Young Icelanders use fewer drugs less frequently, smoke less and even drink less than other Europeans the same age, a new study shows.
The report, released by The European School Project On Alcohol And Other Drugs (ESPAD), measured use of drugs, alcohol and cigarettes among young people across Europe, establishing an average, and then made a comparative analysis of those results on a country-by-country basis.
The results for Iceland show the following:
The Icelandic students reported rather moderate substance-use habits compared with the ESPAD average. In fact, the proportions of Icelandic students reporting use of cigarettes, use of alcohol and heavy episodic drinking in the past 30 days were only a third of the ESPAD averages. This was also the case for lifetime use of inhalants (3% versus 9%). Lifetime use of cannabis is also considerably lower for Iceland compared with the ESPAD average. Of the eight key variables studied, Iceland only touches the ESPAD average for two of the variables (non-prescription use of tranquillizers and alcohol volume consumed last drinking day). However, it should be emphasised that, by comparison, Icelandic students relatively seldom use any alcohol at all. In the ESPAD context, the overall impression is that Iceland definitely belongs to the group of countries where substance use is less common.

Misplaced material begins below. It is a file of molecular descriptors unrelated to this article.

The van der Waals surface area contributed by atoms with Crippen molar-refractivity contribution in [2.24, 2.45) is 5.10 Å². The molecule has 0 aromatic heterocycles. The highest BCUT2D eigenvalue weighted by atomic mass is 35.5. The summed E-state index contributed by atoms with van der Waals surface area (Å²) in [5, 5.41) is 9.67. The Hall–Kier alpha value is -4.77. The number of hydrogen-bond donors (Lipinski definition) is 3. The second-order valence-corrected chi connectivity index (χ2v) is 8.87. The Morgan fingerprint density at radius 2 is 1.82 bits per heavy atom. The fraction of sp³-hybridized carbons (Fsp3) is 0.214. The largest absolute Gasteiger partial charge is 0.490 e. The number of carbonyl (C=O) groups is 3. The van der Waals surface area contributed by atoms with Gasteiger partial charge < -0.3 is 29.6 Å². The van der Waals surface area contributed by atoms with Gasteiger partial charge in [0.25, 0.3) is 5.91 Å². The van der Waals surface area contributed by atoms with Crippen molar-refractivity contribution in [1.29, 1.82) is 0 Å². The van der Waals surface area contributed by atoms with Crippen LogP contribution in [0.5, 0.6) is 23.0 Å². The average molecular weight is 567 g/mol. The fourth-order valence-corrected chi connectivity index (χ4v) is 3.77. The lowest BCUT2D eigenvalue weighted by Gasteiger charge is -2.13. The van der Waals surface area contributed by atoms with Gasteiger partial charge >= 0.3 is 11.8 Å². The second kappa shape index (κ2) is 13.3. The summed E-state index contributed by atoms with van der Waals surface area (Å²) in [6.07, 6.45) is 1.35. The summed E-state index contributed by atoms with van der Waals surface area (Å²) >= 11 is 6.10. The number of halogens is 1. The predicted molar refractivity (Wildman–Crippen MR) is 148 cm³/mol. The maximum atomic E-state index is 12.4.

Data was collected throughout 2011. While Icelandic use of alcohol was in all cases significantly below the ESPAD average, the larger contrast was with regard to smoking, both tobacco and cannabis.
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